Here's The Pill That Could Make Your Next Big Presentation A Hit

Aaron Taube

As Jason Smoller prepared to graduate college and embark on a career as a classical musician in 2008, the prospect of auditioning for gigs and performing for paying customers was one that caused no small amount of anxiety.

During his more important college performances, the oboist would sometimes suffer from a quickened heartbeat, sweaty palms, and shaky hands — an especially damaging symptom given the precision needed to play his woodwind instrument.

One of his teachers suggested a series of mental preparation exercises, but the techniques gave Smoller no relief.

When Worthington prescribes it, he says he always makes sure patients have practice using it prior to their big performance. Otherwise, they could experience unwanted side effects like extreme drowsiness, dizziness, and light-headedness.

He also said that people tend to have a wide range of reactions to the drugs, so it's important to discuss them with your doctor before asking for a prescription. 

"If you have your biggest job interview ever with Google, I wouldn't recommend taking it for the first time that morning," Worthington said.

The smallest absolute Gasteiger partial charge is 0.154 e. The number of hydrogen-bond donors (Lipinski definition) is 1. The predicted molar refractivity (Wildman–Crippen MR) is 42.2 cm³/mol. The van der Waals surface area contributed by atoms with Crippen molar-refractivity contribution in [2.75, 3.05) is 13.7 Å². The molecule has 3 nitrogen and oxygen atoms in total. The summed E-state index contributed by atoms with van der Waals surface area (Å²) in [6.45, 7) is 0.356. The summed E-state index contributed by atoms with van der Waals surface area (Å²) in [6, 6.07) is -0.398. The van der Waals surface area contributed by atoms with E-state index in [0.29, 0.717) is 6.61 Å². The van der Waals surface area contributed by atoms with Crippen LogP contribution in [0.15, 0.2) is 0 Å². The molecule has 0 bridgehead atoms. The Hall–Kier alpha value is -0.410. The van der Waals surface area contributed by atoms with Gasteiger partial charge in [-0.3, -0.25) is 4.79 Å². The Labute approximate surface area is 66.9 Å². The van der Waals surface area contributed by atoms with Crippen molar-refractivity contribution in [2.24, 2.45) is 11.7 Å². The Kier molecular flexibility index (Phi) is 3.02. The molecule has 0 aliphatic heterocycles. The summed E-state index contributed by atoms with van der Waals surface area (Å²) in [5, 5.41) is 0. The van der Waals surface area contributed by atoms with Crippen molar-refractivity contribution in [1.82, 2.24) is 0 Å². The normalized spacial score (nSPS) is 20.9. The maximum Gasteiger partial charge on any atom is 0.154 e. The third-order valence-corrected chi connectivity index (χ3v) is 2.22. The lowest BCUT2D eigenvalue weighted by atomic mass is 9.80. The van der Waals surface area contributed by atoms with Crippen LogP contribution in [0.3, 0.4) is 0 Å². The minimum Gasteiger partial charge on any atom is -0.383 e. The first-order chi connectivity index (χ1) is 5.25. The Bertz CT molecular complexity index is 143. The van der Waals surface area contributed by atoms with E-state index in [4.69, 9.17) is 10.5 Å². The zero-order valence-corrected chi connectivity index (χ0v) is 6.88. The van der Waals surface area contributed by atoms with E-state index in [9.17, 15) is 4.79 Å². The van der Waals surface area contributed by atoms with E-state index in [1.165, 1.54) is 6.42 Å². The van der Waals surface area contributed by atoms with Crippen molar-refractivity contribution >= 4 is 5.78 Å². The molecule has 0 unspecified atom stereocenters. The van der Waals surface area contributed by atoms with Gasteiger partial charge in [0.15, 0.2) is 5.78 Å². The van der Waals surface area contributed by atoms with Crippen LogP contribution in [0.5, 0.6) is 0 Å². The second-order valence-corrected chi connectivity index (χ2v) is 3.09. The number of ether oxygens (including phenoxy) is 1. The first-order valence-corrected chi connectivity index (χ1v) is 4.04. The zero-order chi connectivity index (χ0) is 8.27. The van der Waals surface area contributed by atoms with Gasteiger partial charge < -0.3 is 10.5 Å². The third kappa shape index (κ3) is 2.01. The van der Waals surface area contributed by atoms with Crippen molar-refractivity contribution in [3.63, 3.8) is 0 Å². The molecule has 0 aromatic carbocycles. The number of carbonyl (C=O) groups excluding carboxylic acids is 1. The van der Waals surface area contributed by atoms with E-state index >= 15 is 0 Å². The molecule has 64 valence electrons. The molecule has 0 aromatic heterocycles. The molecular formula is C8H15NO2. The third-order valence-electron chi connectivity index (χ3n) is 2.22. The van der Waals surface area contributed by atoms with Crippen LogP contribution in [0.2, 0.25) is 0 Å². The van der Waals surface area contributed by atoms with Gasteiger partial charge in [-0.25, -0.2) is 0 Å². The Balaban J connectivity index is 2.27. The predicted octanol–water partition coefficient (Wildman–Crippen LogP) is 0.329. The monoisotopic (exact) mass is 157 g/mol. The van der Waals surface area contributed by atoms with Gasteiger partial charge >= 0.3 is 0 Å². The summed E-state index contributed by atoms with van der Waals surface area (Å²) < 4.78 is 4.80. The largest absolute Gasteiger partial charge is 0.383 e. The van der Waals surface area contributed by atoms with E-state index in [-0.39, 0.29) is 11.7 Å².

Dr. Binoy Singh, associate chief of cardiology at Lenox Hill Hospital in New York, is even more cautious. He says he doesn't prescribe the drug at all because there has not yet been a long-term, randomized clinical trial proving its effectiveness at resolving anxiety (the 1977 study included just 24 musicians over the course of one evening).

Instead, Singh said he prefers to prescribe benzodiazepines, which directly influence the way the brain perceives anxiety as opposed to the way beta blockers affect the body's physical reaction to a high-pressure situation.

Still, he notes, benzodiazepines like Xanax can alter muscle tone, reaction times, and balance, which could be problematic for people hoping to remain sharp while they are performing for an audience.

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